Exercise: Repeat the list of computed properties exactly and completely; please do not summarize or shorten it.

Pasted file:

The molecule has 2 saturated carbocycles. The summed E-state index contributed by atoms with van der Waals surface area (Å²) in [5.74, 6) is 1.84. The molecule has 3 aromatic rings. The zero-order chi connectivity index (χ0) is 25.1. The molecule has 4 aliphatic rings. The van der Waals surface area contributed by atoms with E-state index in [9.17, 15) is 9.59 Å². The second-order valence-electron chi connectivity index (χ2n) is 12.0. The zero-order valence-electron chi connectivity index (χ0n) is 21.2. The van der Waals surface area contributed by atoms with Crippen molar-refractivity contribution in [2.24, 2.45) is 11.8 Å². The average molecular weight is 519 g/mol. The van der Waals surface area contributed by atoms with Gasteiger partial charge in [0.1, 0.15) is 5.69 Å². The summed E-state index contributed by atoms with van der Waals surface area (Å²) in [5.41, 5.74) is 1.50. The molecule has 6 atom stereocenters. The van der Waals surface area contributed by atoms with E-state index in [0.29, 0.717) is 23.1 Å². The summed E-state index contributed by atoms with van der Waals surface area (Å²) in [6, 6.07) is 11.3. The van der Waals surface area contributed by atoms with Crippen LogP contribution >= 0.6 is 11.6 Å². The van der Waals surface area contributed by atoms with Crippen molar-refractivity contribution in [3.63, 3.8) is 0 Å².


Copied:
The molecule has 2 saturated carbocycles. The summed E-state index contributed by atoms with van der Waals surface area (Å²) in [5.74, 6) is 1.84. The molecule has 3 aromatic rings. The zero-order chi connectivity index (χ0) is 25.1. The molecule has 4 aliphatic rings. The van der Waals surface area contributed by atoms with E-state index in [9.17, 15) is 9.59 Å². The second-order valence-electron chi connectivity index (χ2n) is 12.0. The zero-order valence-electron chi connectivity index (χ0n) is 21.2. The van der Waals surface area contributed by atoms with Crippen molar-refractivity contribution in [2.24, 2.45) is 11.8 Å². The average molecular weight is 519 g/mol. The van der Waals surface area contributed by atoms with Gasteiger partial charge in [0.1, 0.15) is 5.69 Å². The summed E-state index contributed by atoms with van der Waals surface area (Å²) in [5.41, 5.74) is 1.50. The molecule has 6 atom stereocenters. The van der Waals surface area contributed by atoms with E-state index in [0.29, 0.717) is 23.1 Å². The summed E-state index contributed by atoms with van der Waals surface area (Å²) in [6, 6.07) is 11.3. The van der Waals surface area contributed by atoms with Crippen LogP contribution >= 0.6 is 11.6 Å². The van der Waals surface area contributed by atoms with Crippen molar-refractivity contribution in [3.63, 3.8) is 0 Å².